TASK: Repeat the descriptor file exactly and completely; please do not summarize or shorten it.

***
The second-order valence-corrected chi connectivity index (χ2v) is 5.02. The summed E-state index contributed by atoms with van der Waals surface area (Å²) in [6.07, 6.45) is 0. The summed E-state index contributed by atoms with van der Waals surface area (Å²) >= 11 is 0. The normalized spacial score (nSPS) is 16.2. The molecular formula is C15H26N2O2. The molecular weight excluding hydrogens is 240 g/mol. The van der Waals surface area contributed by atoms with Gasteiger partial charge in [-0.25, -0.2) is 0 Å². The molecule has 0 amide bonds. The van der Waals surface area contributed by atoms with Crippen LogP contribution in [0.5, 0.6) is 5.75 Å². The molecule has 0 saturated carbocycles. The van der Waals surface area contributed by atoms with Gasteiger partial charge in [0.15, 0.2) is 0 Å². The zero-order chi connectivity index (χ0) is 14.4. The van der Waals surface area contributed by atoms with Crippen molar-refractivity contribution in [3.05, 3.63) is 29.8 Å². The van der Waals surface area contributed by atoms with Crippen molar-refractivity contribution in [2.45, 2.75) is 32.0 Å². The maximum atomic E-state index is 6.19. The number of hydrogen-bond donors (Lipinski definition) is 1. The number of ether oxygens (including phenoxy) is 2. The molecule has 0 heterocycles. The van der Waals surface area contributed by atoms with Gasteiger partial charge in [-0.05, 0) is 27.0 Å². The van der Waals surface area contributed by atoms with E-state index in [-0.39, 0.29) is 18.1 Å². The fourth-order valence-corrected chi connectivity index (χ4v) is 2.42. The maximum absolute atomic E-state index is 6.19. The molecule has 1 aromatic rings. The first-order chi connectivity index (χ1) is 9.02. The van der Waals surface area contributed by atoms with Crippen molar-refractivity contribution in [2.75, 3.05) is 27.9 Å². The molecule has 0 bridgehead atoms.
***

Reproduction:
The second-order valence-corrected chi connectivity index (χ2v) is 5.02. The summed E-state index contributed by atoms with van der Waals surface area (Å²) in [6.07, 6.45) is 0. The summed E-state index contributed by atoms with van der Waals surface area (Å²) >= 11 is 0. The normalized spacial score (nSPS) is 16.2. The molecular formula is C15H26N2O2. The molecular weight excluding hydrogens is 240 g/mol. The van der Waals surface area contributed by atoms with Gasteiger partial charge in [-0.25, -0.2) is 0 Å². The molecule has 0 amide bonds. The van der Waals surface area contributed by atoms with Crippen LogP contribution in [0.5, 0.6) is 5.75 Å². The molecule has 0 saturated carbocycles. The van der Waals surface area contributed by atoms with Gasteiger partial charge in [0.15, 0.2) is 0 Å². The zero-order chi connectivity index (χ0) is 14.4. The van der Waals surface area contributed by atoms with Crippen molar-refractivity contribution in [3.05, 3.63) is 29.8 Å². The van der Waals surface area contributed by atoms with Crippen molar-refractivity contribution in [2.45, 2.75) is 32.0 Å². The maximum atomic E-state index is 6.19. The number of hydrogen-bond donors (Lipinski definition) is 1. The number of ether oxygens (including phenoxy) is 2. The molecule has 0 heterocycles. The van der Waals surface area contributed by atoms with Gasteiger partial charge in [-0.05, 0) is 27.0 Å². The van der Waals surface area contributed by atoms with E-state index in [-0.39, 0.29) is 18.1 Å². The fourth-order valence-corrected chi connectivity index (χ4v) is 2.42. The maximum absolute atomic E-state index is 6.19. The molecule has 1 aromatic rings. The first-order chi connectivity index (χ1) is 9.02. The van der Waals surface area contributed by atoms with Crippen molar-refractivity contribution in [2.75, 3.05) is 27.9 Å². The molecule has 0 bridgehead atoms.